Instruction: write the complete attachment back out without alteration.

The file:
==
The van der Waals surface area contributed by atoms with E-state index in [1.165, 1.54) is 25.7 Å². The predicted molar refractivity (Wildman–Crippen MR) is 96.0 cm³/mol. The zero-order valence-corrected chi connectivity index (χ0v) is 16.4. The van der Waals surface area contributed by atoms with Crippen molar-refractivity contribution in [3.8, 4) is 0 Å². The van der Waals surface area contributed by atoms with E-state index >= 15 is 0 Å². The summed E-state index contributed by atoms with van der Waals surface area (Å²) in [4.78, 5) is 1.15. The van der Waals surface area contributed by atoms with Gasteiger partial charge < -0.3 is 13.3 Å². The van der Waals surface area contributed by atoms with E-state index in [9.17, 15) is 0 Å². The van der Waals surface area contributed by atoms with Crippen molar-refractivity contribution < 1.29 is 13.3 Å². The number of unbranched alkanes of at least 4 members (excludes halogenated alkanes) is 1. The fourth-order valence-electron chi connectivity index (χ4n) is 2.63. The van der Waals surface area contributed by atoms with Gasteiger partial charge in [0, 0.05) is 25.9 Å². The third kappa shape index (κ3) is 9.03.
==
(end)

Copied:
The van der Waals surface area contributed by atoms with E-state index in [1.165, 1.54) is 25.7 Å². The predicted molar refractivity (Wildman–Crippen MR) is 96.0 cm³/mol. The zero-order valence-corrected chi connectivity index (χ0v) is 16.4. The van der Waals surface area contributed by atoms with Crippen molar-refractivity contribution in [3.8, 4) is 0 Å². The van der Waals surface area contributed by atoms with E-state index >= 15 is 0 Å². The summed E-state index contributed by atoms with van der Waals surface area (Å²) in [4.78, 5) is 1.15. The van der Waals surface area contributed by atoms with Gasteiger partial charge < -0.3 is 13.3 Å². The van der Waals surface area contributed by atoms with E-state index in [9.17, 15) is 0 Å². The van der Waals surface area contributed by atoms with Crippen molar-refractivity contribution < 1.29 is 13.3 Å². The number of unbranched alkanes of at least 4 members (excludes halogenated alkanes) is 1. The fourth-order valence-electron chi connectivity index (χ4n) is 2.63. The van der Waals surface area contributed by atoms with Gasteiger partial charge in [0, 0.05) is 25.9 Å². The third kappa shape index (κ3) is 9.03.